New report examines each state’s correctional health care spending

Christian Henrichson Director, Vera Insights
Jul 08, 2014

Nationwide, state correctional health care spending totaled $7.7 billion in 2011—an amount that comprises 20 percent of overall prison expenditures, according to a new report from the State Health Care Spending Project, an initiative of The Pew Charitable Trusts and the John D. and Catherine T. MacArthur Foundation. Inmate health care costs make up a larger share of state prison budgets than in 2001, but these expenses have leveled off since 2009, a trend that aligns with the recent nationwide deceleration of health care spending.

The findings are based on the results of a 50-state survey of correctional health care costs conducted by Vera and Pew. It is the first resource to break down the component costs of correctional health care: administration, medical care, dental care, mental health care, pharmaceuticals, hospitalization, and substance abuse treatment.

The report’s authors note that the data will provide “decision-makers with information to assess both their own state’s spending—over time and compared with other state.” And that “Officials in all 50 states were willing to respond to the survey and supply spending information, which is a strong indication of their eagerness to make peer comparisons and address spending in a data-driven fashion.”

Decision makers should be cautious, however, when comparing states’ costs. Many factors affect correctional health care costs, including aging inmate populations, the prevalence of infectious disease and mental illness, and medical transportation. Because these—and other—underlying factors vary by state, costs will vary as well.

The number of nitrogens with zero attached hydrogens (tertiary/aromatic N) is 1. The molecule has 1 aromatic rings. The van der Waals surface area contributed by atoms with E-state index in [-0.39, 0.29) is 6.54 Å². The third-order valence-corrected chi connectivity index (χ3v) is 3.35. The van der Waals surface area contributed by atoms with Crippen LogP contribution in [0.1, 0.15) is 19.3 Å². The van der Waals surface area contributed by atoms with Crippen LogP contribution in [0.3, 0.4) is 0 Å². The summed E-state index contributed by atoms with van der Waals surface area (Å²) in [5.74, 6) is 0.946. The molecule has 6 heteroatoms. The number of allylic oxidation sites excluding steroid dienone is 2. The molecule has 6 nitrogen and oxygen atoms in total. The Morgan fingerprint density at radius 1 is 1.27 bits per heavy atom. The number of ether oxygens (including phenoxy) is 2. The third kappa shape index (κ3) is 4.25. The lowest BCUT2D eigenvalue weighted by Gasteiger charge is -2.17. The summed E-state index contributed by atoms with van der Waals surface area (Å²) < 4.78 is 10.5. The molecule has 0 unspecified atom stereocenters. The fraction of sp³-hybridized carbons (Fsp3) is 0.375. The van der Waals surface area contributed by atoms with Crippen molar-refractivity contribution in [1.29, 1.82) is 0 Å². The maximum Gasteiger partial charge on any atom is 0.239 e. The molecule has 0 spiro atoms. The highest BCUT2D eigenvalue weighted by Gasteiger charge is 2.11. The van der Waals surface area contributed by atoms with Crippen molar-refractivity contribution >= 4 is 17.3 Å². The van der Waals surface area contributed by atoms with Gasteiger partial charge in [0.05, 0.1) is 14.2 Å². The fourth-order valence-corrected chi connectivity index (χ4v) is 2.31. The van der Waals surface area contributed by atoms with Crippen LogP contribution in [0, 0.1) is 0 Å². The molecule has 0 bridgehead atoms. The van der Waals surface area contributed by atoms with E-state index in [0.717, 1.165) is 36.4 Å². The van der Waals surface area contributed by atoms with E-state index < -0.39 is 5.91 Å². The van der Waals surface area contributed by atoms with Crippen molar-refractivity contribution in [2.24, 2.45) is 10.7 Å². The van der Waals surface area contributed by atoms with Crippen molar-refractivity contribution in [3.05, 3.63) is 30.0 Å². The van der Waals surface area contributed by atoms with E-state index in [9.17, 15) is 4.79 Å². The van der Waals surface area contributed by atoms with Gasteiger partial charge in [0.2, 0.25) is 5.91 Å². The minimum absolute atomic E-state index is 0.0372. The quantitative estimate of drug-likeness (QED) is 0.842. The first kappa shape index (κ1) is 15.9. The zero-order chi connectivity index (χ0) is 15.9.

When reviewing individual state data, it’s important to keep in mind that higher spending is not necessarily an indication of waste and lower spending is not necessarily a sign of efficiency. A program’s cost is only a measure of performance when it is considered in the context of its outcomes.

Rising costs may or may not signal a potential issue, but they do not always equate to “waste.” For instance, Texas and Montana were among the many states where correctional health care spending increased during the five-year study period (2007-2011). But a portion of this increase was due to new funding that will likely improve inmate health outcomes: Texas increased its investment in substance abuse treatment and Montana added funding to support their mental health programs.

Costs are always a significant policy consideration but must be considered in the context of the benefits they deliver. State prisons not only have a constitutional obligation to provide adequate medical care, but they have the opportunity to provide preventive health care that will improve long-term health outcomes and avoid future costs.